The business of getting found online is getting more intriguing with the emergence of companies that defy conventional classification in the digital world. For example, pop-up shops are increasing in popularity. Pop-up shops succeed by:
- Operating only when and where they perceive a surge in customer demand, such as a pop-up location offering “Stranger Things” merchandise to coincide with the launch of Season 3 of the Netflix show, or a pop-up business selling Frida Kahlo merchandise in Chicago’s largely Hispanic Pilsen neighborhood on the artist’s birthday. Pop-up shops capitalize on place and time to offer merchandise with a limited shelf life, thus stoking temporary demand.
- Maximizing profits by avoiding the overhead associated with operating a brick-and-mortar location.
And pop-ups are but one kind of unconventional location-based operation. In my latest Search Engine Land column, I discuss the emergence of a company (and client) i9 Sports. i9 Sports offers sporting leagues and related youth-oriented sports events. i9 Sports franchises don’t actually own real estate. They use parks and fields owned by someone else. In that way, franchises rely on surplus inventory. Unused playing fields or parks are put to good use.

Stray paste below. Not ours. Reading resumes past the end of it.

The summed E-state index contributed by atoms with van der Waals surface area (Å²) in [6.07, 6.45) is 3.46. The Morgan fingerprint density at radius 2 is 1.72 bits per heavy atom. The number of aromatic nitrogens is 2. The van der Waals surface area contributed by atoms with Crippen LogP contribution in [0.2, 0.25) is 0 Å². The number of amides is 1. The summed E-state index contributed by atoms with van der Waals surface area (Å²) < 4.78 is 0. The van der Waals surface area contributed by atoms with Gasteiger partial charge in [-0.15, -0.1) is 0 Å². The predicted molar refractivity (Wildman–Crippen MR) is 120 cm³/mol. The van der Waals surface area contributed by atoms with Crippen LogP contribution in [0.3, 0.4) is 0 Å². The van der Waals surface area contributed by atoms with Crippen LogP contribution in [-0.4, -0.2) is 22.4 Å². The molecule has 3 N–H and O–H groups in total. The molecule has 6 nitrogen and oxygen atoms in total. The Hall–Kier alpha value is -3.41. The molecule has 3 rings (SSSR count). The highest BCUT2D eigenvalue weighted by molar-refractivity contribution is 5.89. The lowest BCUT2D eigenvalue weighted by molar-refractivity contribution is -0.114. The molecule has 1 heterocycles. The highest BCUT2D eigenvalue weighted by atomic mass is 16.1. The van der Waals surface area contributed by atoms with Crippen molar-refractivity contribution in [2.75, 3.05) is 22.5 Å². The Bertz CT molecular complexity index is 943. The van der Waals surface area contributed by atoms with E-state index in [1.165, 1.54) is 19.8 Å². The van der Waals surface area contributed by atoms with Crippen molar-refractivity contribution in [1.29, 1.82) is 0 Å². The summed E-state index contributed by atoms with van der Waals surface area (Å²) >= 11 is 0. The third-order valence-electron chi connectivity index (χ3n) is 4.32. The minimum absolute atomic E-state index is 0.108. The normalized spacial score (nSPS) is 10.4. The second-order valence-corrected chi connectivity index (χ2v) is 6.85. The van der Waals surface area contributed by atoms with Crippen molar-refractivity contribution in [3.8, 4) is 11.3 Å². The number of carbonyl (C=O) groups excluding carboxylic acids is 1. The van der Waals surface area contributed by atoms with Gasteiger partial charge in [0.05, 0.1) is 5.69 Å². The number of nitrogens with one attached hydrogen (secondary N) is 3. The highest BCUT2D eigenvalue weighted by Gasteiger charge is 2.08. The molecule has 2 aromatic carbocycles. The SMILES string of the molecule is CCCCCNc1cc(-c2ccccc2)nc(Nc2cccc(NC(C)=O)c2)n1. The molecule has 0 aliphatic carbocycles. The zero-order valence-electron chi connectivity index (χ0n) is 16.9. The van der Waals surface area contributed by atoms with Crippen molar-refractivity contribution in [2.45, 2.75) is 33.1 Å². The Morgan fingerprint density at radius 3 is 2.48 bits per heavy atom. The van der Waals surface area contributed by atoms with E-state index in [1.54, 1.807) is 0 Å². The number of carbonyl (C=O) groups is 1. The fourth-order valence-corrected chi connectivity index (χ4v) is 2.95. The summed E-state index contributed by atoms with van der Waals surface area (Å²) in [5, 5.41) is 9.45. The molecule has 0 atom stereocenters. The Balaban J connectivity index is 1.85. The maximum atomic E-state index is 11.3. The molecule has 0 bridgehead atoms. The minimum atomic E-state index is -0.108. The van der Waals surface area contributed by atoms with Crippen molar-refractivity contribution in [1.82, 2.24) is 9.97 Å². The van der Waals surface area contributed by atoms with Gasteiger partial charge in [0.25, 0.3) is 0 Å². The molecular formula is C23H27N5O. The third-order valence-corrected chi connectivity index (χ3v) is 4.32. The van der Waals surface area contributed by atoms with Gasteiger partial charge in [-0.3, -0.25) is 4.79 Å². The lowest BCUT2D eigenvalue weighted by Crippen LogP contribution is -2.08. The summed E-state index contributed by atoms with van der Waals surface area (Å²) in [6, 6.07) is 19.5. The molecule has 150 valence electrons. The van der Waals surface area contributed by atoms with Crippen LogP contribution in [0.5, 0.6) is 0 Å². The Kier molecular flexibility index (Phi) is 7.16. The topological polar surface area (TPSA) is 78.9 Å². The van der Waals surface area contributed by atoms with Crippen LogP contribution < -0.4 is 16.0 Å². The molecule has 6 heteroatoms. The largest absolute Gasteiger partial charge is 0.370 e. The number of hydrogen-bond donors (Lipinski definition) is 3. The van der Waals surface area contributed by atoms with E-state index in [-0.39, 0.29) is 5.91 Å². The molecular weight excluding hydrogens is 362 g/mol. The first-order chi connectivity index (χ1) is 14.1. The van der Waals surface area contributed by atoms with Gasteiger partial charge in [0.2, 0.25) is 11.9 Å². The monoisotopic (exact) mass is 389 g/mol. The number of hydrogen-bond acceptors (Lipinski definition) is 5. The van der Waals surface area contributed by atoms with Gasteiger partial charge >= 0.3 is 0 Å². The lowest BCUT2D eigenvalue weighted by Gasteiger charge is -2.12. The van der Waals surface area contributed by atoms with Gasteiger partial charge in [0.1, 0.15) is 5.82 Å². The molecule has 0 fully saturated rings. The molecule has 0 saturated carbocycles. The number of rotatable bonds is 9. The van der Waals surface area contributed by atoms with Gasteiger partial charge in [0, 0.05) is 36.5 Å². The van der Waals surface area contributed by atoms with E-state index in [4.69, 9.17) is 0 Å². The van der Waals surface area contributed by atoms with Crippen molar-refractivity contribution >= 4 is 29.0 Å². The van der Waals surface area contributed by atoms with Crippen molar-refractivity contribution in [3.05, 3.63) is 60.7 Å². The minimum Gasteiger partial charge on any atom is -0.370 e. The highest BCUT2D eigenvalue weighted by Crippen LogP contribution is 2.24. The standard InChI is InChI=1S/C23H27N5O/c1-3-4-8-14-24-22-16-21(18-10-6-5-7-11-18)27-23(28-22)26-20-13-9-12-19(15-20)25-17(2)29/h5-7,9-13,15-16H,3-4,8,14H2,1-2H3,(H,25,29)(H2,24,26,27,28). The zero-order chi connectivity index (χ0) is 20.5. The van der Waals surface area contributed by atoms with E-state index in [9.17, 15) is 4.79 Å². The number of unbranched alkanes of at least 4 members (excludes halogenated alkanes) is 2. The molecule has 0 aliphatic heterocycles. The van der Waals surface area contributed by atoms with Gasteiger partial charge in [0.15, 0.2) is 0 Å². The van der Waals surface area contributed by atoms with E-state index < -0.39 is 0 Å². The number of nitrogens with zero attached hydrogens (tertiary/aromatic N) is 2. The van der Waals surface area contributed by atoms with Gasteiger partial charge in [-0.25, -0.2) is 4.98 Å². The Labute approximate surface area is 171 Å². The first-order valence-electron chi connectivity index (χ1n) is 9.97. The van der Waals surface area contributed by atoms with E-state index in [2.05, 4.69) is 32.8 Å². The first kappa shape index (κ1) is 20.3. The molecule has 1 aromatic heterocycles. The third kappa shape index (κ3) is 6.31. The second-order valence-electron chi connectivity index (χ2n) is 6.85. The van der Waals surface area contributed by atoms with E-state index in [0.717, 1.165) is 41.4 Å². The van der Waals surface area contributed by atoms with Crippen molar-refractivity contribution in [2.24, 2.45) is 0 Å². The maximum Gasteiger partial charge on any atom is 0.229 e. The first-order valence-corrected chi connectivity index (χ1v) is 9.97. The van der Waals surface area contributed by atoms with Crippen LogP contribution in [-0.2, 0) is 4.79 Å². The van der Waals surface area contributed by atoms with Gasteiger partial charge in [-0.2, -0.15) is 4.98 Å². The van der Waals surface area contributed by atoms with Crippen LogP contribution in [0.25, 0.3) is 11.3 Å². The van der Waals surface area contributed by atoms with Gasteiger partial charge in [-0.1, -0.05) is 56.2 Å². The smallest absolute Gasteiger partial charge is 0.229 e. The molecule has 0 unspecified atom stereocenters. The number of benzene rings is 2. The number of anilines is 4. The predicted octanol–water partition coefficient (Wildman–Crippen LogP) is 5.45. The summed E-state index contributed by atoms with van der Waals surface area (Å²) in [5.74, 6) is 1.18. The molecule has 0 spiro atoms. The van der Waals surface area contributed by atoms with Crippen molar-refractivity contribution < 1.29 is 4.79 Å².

But these decentralized businesses also face a challenge: it’s not always easy to find them online. In my column, I discuss how hard it is for a business like i9 Sports to be found on Google because Google My Business is not engineered to accommodate its business model. Fortunately, i9 can work through Reputation.com to nudge Google into adapting its GMB ground rules to accommodate how i9 operates.
Read my column for more detail on how evolving forms of brick-and-more businesses are challenging popular platforms such as Google My Business to reconsider their ground rules. And contact us for more insight into how to be found online as a larger approach to building your reputation.